Saturday, July 07, 2007

Toothopolis is under attack


Too much choice
London, ON, July 2007

The grocery store of my childhood was a homey place where I recognized the names and faces of most of the folks who worked there. It was small enough that I could see each corner when we walked in. Product choices were pretty simple: pick from the one or two options, then move on.

Today? Not so much. I'm in the toothpaste aisle of the local Loblaws, our version of an oversized temple of conspicuous consumption. It took us well over five minutes to decipher the eight different kinds of Crest toothpaste. I was about to use my Moto Q to research these offerings online when my wife figured it out and made her choice.

Every item in our cart requires a similar process: stand in front of the overloaded shelves as you make a purchase decision only marginally less complex than that required to grant launch authority to a space shuttle.

This plethora of choice drives the need for airport-sized superstores whose dairy sections come with their own zip code. On a day when the Live Earth concerts decry global warming and prompt us to act, I wonder about the role that supersized commercialism and mega-choice in places like this grocery store play in our current environmental pickle.

I miss the human-sized stores of my childhood, and wonder if I'm the only one who feels that way.

Your turn: Am I? What message do today's superstores send to you?

18 comments:

OldOldLady Of The Hills said...

Oh yes, Carmi...These "simpler times" places were a lot easier to navigate in every way.
It is my understanding that "placement" of products on which shelves is terribly important...(I wonder if there is lobby for that? Or, how much a supermarket chain gets paid to feature certain products in the BEST place...It is all GREED now, everywhere...Very Very disheartening.... I'll stck with nature and it's purity.

And speaking of that, thank you Carmi for your lovely sweet comment on my blog. I dearly appreciate your words, more than I can say.

Anna said...

SMALL BUSINESS BANKRUPTCY is what superstores mean...love the shot. I have a couple up I think you might like Carmi! Hope you are having a good weekend! :)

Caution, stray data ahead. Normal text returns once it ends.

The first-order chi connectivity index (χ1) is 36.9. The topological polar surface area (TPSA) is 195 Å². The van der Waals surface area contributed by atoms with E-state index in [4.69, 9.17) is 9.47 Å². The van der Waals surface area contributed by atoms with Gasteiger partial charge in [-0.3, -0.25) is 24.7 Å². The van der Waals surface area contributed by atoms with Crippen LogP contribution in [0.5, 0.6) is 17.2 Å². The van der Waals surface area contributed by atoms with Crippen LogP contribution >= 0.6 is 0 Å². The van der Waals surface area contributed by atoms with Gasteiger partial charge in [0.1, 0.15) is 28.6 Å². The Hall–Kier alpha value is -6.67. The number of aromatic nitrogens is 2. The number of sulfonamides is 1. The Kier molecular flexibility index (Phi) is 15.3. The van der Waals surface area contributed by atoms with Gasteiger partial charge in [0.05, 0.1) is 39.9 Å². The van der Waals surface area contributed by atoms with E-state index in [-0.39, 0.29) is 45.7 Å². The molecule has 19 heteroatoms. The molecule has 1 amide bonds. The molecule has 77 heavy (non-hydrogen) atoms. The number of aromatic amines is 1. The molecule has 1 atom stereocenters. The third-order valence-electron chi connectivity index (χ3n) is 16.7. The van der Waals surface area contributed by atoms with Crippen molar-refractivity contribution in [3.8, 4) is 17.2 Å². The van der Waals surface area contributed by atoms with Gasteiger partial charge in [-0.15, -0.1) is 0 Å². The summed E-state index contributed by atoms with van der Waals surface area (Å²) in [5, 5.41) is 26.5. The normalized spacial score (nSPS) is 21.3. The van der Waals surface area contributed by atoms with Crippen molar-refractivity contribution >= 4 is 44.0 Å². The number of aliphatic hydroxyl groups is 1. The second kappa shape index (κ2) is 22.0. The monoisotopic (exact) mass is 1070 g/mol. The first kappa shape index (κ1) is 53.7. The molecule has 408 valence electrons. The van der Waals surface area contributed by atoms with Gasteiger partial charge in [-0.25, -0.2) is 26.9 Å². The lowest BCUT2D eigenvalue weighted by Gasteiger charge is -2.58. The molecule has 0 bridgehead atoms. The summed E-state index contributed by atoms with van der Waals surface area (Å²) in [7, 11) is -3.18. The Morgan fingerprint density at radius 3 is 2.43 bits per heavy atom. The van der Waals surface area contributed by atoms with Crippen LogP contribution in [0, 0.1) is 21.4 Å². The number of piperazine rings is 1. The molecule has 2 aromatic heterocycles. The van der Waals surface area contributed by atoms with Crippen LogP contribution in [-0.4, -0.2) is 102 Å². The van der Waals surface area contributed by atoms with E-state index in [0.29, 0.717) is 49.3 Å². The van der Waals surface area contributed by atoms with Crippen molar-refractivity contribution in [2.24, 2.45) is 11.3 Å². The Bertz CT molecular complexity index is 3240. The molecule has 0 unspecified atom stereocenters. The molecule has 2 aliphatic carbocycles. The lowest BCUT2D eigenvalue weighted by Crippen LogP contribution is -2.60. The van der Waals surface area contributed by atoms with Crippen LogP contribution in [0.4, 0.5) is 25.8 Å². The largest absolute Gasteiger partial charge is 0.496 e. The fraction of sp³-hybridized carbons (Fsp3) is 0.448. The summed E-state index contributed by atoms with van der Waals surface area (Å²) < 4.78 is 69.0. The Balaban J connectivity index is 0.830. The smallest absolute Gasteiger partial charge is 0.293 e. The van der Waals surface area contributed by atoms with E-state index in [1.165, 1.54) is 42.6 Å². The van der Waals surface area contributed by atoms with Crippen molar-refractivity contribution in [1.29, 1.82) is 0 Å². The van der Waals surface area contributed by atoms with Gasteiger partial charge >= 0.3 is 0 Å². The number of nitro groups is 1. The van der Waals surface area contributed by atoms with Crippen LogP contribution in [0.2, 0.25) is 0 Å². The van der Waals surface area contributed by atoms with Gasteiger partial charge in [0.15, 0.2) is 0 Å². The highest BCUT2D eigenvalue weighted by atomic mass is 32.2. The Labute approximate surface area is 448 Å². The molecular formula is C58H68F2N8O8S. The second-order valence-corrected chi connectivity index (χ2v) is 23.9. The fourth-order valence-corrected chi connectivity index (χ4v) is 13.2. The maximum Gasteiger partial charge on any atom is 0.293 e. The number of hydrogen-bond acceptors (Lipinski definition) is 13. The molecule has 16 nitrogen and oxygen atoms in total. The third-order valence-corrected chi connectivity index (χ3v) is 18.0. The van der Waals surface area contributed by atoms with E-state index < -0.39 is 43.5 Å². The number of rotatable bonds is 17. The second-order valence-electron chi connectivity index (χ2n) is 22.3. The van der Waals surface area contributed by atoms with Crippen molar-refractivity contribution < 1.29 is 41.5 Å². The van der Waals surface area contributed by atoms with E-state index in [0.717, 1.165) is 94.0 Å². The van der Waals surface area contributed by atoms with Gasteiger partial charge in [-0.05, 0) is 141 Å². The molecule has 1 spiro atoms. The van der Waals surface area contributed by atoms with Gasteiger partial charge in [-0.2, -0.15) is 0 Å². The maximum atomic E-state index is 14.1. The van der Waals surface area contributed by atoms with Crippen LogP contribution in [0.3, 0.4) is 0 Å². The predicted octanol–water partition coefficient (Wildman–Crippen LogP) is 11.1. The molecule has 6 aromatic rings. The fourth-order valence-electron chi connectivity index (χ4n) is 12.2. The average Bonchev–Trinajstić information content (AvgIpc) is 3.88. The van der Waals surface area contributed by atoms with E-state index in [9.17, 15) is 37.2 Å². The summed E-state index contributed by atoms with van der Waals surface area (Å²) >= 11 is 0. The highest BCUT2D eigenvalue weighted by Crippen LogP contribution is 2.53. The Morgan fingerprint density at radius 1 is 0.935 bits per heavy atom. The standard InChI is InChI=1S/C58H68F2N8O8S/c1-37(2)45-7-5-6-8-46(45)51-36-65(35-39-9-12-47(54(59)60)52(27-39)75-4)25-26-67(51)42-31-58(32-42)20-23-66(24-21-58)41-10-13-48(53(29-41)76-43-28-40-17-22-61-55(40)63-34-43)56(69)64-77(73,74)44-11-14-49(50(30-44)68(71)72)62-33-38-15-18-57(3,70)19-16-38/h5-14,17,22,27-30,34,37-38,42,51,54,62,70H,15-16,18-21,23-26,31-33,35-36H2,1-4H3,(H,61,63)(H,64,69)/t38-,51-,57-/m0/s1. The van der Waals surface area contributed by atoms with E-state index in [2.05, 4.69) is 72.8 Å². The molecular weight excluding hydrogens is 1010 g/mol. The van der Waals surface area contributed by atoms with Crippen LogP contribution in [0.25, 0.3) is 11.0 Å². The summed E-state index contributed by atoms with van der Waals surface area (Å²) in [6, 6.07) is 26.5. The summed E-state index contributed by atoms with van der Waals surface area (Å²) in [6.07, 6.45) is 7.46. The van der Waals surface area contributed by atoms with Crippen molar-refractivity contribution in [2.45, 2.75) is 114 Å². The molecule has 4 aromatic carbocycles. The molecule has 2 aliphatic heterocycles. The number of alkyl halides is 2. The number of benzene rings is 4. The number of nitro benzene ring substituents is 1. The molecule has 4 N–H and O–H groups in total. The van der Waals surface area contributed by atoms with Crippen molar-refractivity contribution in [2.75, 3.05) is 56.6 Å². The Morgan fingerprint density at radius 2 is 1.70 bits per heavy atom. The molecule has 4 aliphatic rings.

PI said...

Life was a lot simpler when we had food rationing during the war. There was NO choice and very few tit-bits- but the odd treat - when we spent our sweet coupons gave us such pleasure.
We were all much healthier - we walked everywhere and there was no obesity. Our pleasures were the radio, the cinema and concert parties.
What was the question again?
Michele can't remember either and she's younger then I am

Moogie said...

We never had many small stores where I was growing up, though we did have some Mom and Pop stores but those were used for little items...like when you needed more milk. There are just too many choices now-a-days. Cereal, cheese, shampoo, deodarant...the list is endless. I do remember even in the bigger stores, the choices were not that plentiful. Today, more often than not, I go for the items that are not on sale, or those that are the store brands. It really depends on what it is. You are not alone...well, except for the fact that you blog from the grocery store. :)

Geri said...

Delurking

I'm 45 this year and I do not shop anymore. Thank goodness my partner will go to the evil superstore or I would starve/be naked/be bored... I am just too overwhelmed and frustrated to shop the superstores. Luckily I live near a town that has a small wallys so I do go there for craft supplies. They thinkmit's a riot that I travel about 25 miles one way to shop there when we have two monster sized super wallys right here in towm.

Have a nice day!

MileHighDivaCyn said...

Buy as much as you can no matter how much waste.
sad.
There was a local neighborhood store by my grandma's house. We walked to it. We carried sacks back.
Those days are gone

Susan Helene Gottfried said...